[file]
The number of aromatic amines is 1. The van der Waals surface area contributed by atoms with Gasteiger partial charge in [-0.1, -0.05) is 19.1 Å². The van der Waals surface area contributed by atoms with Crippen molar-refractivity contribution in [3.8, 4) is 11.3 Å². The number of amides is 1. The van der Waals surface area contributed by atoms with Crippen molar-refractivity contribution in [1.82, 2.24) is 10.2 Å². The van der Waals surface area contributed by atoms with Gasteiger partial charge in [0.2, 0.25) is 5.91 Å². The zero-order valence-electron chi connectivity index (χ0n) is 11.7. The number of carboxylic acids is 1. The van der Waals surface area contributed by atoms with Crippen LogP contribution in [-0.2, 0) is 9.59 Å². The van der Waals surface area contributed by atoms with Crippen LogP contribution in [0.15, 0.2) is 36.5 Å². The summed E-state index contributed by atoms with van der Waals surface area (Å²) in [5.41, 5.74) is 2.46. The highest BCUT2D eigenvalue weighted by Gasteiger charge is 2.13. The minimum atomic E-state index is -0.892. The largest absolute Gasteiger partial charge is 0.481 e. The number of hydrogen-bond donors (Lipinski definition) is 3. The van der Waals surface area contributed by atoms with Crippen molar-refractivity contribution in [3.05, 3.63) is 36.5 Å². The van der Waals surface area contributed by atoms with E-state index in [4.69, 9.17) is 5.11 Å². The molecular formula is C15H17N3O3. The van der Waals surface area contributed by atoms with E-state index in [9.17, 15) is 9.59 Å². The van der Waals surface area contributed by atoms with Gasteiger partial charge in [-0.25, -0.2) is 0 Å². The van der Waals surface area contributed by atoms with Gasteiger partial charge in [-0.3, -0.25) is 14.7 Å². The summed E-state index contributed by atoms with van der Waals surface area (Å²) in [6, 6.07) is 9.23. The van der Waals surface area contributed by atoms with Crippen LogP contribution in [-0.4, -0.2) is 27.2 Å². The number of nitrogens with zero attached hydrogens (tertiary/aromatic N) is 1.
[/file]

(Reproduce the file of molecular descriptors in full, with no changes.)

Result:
The number of aromatic amines is 1. The van der Waals surface area contributed by atoms with Gasteiger partial charge in [-0.1, -0.05) is 19.1 Å². The van der Waals surface area contributed by atoms with Crippen molar-refractivity contribution in [3.8, 4) is 11.3 Å². The number of amides is 1. The van der Waals surface area contributed by atoms with Crippen molar-refractivity contribution in [1.82, 2.24) is 10.2 Å². The van der Waals surface area contributed by atoms with Gasteiger partial charge in [0.2, 0.25) is 5.91 Å². The zero-order valence-electron chi connectivity index (χ0n) is 11.7. The number of carboxylic acids is 1. The van der Waals surface area contributed by atoms with Crippen LogP contribution in [-0.2, 0) is 9.59 Å². The van der Waals surface area contributed by atoms with Crippen LogP contribution in [0.15, 0.2) is 36.5 Å². The summed E-state index contributed by atoms with van der Waals surface area (Å²) in [5.41, 5.74) is 2.46. The highest BCUT2D eigenvalue weighted by Gasteiger charge is 2.13. The minimum atomic E-state index is -0.892. The largest absolute Gasteiger partial charge is 0.481 e. The number of hydrogen-bond donors (Lipinski definition) is 3. The van der Waals surface area contributed by atoms with Crippen molar-refractivity contribution in [3.05, 3.63) is 36.5 Å². The van der Waals surface area contributed by atoms with E-state index in [4.69, 9.17) is 5.11 Å². The molecular formula is C15H17N3O3. The van der Waals surface area contributed by atoms with E-state index in [9.17, 15) is 9.59 Å². The van der Waals surface area contributed by atoms with Gasteiger partial charge in [-0.25, -0.2) is 0 Å². The van der Waals surface area contributed by atoms with Gasteiger partial charge in [-0.3, -0.25) is 14.7 Å². The summed E-state index contributed by atoms with van der Waals surface area (Å²) in [6, 6.07) is 9.23. The van der Waals surface area contributed by atoms with Crippen LogP contribution in [-0.4, -0.2) is 27.2 Å². The number of nitrogens with zero attached hydrogens (tertiary/aromatic N) is 1.